TUCKERS 7, CLIPPERS 0
The harder a player hits the ball in tennis doesn’t always translate into more success. Sure, every player would love to crush the ball across the net, leaving the opponent flat-footed and helpless. But more important is placing the ball.
That’s one of the lessons Jim Christy tries to instill in his Mattituck girls tennis team.
“The idea of being able to control the ball and put it where you want it, if you’re a good athlete, you can drive people nuts,” Christy said.
So far this season, the Tuckers have been driving opposing teams nuts.
Monday’s 7-0 win over Southold/Greenport gave the Tuckers an 8-0 record in League VIII and kept them firmly in the driver’s seat toward a league title.
The Tuckers may not have a team with the hardest hitters, but their depth and attention to detail has them headed toward a perfect league season.
“We’re at a place where we play every point like it’s the last point of the match,” Christy said.
That mentality makes the Tuckers a pesky group.
Their top three singles players, who are all on a similar skill level, roam the court with a simple mindset: Keep the ball in play and wear down the opponent.
“The only way you beat any one of these singles players is you got to be a player who has the ability to hit with some pop,” Christy said.
Their goal is to keep the ball in play until someone makes a mistake.
“Quite frankly, it’s not going to be us,” Christy said. “These kids are too mentally tough.”
Seniors Molly Kowalski and Kyra Martin and eighth-grader Liz Dwyer all won in straight sets Monday against the Clippers. Kowalski won 6-1, 6-0 against Alexandra Small at first singles. Martin defeated senior Victoria Piechnik, 6-0, 6-1, at second singles and Martin won 6-0, 6-1 over freshman Willow Wilcenski.
The single lineup has remained consistent all season and the top three players have all enjoyed success. Kowalski, who’s been tasked with facing each team’s top player, is 5-3. Martin is 6-2 and Dwyer is still unbeaten at 8-0.
At times in practice, Christy will combine his singles players to challenge the doubles team. The benefit is two-fold. The doubles team gets to practice against the best players on the team. And playing doubles opens up the singles players to a new style of play that ultimately benefits them in their own matches.
Christy said by playing doubles it helps the girls improve at attacking the net, rather than fall into the routine of always staying back.
“That’s how they’re ending points,” he said. “They don’t end points from the baseline. They end points when you bring them to the net. In the past, they would get there and not feel comfortable so they would run back.”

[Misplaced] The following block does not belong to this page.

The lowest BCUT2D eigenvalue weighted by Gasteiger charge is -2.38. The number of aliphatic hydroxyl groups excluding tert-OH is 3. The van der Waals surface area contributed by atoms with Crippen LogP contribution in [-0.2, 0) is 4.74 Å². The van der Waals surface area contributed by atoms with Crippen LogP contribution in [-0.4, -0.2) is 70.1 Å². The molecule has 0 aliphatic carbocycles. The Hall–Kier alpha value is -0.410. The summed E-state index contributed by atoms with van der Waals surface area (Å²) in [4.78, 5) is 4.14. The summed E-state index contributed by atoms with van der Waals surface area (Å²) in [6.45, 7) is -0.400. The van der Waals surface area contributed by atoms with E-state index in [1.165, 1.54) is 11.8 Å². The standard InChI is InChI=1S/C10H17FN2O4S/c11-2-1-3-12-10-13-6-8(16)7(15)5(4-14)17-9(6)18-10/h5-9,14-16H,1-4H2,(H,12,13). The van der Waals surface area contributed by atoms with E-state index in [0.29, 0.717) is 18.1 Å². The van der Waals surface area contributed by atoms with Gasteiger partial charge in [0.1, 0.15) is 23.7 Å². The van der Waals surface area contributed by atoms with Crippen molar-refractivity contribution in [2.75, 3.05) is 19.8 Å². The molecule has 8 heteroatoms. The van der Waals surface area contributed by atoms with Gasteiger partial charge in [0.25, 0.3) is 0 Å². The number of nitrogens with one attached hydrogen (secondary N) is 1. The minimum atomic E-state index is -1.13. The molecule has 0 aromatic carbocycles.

That ultimately would lead to more rallies where the players stay deadlocked, hitting the ball back and forth without finishing.
“You get a better angle because you’re closer to the net,” Christy said. “And they’re willing to do that now, which is great.”
Mattituck’s first doubles team of Anna Kowalski and Courtney Penny won 6-1, 6-0 against Jess Rizzo and Shannon Quinn. The second doubles team of Melissa Hickox and Christine Bieber won 6-4, 6-1 against Caroline Metz and Caroline Gehring.
The Clippers have been playing all season with a short roster, which has made squeezing out any wins a challenge. The Clippers fell to 0-8 in League VIII and 0-9 overall. The team forfeited fourth singles and third doubles Monday.
Christy said while the scores may have appeared lopsided in Monday’s match, the play was competitive on the court. Southold coach Allison Krupski said that’s the way the season has gone for the Clippers.
“While we’ve been losing pretty steadily, the individual points per game have been pretty competitive,” she said. “The kids have played competitively all year.”
Playing with a shortened roster and forfeiting spots in the lineup can be draining on a team. But Krupski said the players, seven seniors and one freshman, have taken the challenge with a positive outlook.
“It hasn’t deterred them from having a fresh outlook every time they’ve gone out there,” she said.
Wilcenski got a chance Monday to play up a spot. Normally a second doubles or fourth singles player, the freshman got to play third singles.
“She’s really scrappy,” Krupski said. “She’s very athletic and she’s always hustling. She’ll be somebody to watch develop over the next couple of years.”
Mattituck has four matches remaining to try to close out the league season with a perfect record. The Tuckers will face a challenge Wednesday against Riverhead, a team they beat 4-3 the first time around. The Tuckers face Shoreham-Wading River Friday.